Making the Grades
First Knight brings some interesting twists to the Camelot tale. The film opens with the horrendous King Malagant (Ben Cross) and his men routinely attacking the neighboring land of Leonesse where Queen Guinevere rules with a velvet glove. Defenceless against Malagant's ruthless armies, Guinevere relies on her next door neighbor (and soon to be husband) King Arthur, to protect her country.
But then along comes the wayward Lancelot, played by Richard Gere, who looks like a man who has been trying to find himself for a long time, or at least since his last haircut. One day, as he is out strolling the woods, Guinevere's carriage passes by, and as fortune would have it, is brought under attack by Malagant's men. Of course, Lancelot saves Guinevere and immediately finds her irresistible, setting the stage for one of the most famous love triangles set to film.
A movie with knights and armies provides countless opportunities for violence, and there are many battles, but I found the brutality in this setting much easier to justify as Arthur first attempts verbal reconciliation with his enemies. He does not fight until forced to protect his lands.
Sexual scenes are at a minimum (a surprise considering the subject). The most intense moment is a short scene where we expect Malagant to rape Guinevere after ripping off her dress (fortunately ladies of the time wore ample underwear). Instead of rape, Malagant has her thrown into a dungeon that opens into a bottomless pit. Adulterous acts are limited to one critical kiss, although the writers opt for the easy solution at the ending of the film. As for language, I didn't detect one obscenity.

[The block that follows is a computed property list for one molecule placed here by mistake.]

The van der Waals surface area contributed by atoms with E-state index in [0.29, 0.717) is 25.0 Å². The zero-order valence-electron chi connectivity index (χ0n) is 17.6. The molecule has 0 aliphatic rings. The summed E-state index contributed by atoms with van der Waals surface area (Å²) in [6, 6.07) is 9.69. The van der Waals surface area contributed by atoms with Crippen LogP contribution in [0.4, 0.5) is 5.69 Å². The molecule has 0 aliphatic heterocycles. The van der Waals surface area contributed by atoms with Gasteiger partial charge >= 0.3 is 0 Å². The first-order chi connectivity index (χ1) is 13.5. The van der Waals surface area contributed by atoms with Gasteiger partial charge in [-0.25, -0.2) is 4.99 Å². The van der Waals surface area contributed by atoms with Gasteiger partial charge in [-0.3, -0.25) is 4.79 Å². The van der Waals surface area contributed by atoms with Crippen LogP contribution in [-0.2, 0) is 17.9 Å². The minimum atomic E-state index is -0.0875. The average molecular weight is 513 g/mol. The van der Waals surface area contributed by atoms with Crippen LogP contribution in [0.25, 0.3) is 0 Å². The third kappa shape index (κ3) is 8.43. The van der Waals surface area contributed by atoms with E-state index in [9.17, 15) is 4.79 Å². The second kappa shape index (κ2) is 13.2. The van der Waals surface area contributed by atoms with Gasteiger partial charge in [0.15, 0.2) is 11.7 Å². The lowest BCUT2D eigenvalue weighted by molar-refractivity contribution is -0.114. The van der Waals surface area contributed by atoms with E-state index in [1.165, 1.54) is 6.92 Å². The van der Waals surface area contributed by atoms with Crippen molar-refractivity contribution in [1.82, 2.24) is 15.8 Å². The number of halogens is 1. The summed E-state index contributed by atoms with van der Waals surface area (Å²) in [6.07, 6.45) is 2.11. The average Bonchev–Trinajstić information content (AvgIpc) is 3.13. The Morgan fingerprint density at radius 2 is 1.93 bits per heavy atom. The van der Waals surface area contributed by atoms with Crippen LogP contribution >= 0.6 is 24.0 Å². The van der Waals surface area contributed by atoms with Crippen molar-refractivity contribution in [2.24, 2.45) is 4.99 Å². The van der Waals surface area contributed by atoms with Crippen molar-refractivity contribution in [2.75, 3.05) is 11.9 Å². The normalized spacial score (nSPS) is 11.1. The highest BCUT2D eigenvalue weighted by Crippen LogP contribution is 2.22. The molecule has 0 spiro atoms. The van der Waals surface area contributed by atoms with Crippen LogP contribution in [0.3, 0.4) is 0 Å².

Finally, First Knight doesn't appear to be a high technology film on the surface, however the producers utilized the latest tools in special effects throughout the film. For instance, only fifty horsemen were used for the battles -- their images were just duplicated. This movie is an example of how effects are being used more frequently to save money instead of impressing audiences.